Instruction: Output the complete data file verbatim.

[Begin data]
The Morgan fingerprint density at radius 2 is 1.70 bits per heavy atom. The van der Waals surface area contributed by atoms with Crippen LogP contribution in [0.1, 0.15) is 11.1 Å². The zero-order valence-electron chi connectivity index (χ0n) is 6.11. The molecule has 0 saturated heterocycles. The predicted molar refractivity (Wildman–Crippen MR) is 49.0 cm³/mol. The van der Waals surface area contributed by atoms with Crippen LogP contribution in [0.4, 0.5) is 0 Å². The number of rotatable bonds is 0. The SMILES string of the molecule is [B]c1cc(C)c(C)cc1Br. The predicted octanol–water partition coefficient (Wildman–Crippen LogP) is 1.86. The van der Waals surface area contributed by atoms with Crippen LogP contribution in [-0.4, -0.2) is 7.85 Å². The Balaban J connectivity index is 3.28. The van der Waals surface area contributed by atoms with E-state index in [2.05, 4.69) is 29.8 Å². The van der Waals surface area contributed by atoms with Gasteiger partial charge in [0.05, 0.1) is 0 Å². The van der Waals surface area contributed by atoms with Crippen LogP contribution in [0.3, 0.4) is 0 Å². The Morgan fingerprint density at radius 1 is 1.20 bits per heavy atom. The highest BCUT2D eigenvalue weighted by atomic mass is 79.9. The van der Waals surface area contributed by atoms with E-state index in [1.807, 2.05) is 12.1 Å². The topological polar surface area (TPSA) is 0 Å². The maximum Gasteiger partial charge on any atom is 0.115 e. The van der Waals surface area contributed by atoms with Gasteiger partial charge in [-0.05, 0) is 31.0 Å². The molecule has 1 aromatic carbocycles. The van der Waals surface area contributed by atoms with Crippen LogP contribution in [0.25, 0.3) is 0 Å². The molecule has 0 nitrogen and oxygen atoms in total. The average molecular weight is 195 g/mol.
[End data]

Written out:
The Morgan fingerprint density at radius 2 is 1.70 bits per heavy atom. The van der Waals surface area contributed by atoms with Crippen LogP contribution in [0.1, 0.15) is 11.1 Å². The zero-order valence-electron chi connectivity index (χ0n) is 6.11. The molecule has 0 saturated heterocycles. The predicted molar refractivity (Wildman–Crippen MR) is 49.0 cm³/mol. The van der Waals surface area contributed by atoms with Crippen LogP contribution in [0.4, 0.5) is 0 Å². The number of rotatable bonds is 0. The SMILES string of the molecule is [B]c1cc(C)c(C)cc1Br. The predicted octanol–water partition coefficient (Wildman–Crippen LogP) is 1.86. The van der Waals surface area contributed by atoms with Crippen LogP contribution in [-0.4, -0.2) is 7.85 Å². The Balaban J connectivity index is 3.28. The van der Waals surface area contributed by atoms with E-state index in [2.05, 4.69) is 29.8 Å². The van der Waals surface area contributed by atoms with Gasteiger partial charge in [0.05, 0.1) is 0 Å². The van der Waals surface area contributed by atoms with Crippen LogP contribution in [0.3, 0.4) is 0 Å². The Morgan fingerprint density at radius 1 is 1.20 bits per heavy atom. The highest BCUT2D eigenvalue weighted by atomic mass is 79.9. The van der Waals surface area contributed by atoms with E-state index in [1.807, 2.05) is 12.1 Å². The topological polar surface area (TPSA) is 0 Å². The maximum Gasteiger partial charge on any atom is 0.115 e. The van der Waals surface area contributed by atoms with Gasteiger partial charge in [-0.05, 0) is 31.0 Å². The molecule has 1 aromatic carbocycles. The van der Waals surface area contributed by atoms with Crippen LogP contribution in [0.25, 0.3) is 0 Å². The molecule has 0 nitrogen and oxygen atoms in total. The average molecular weight is 195 g/mol.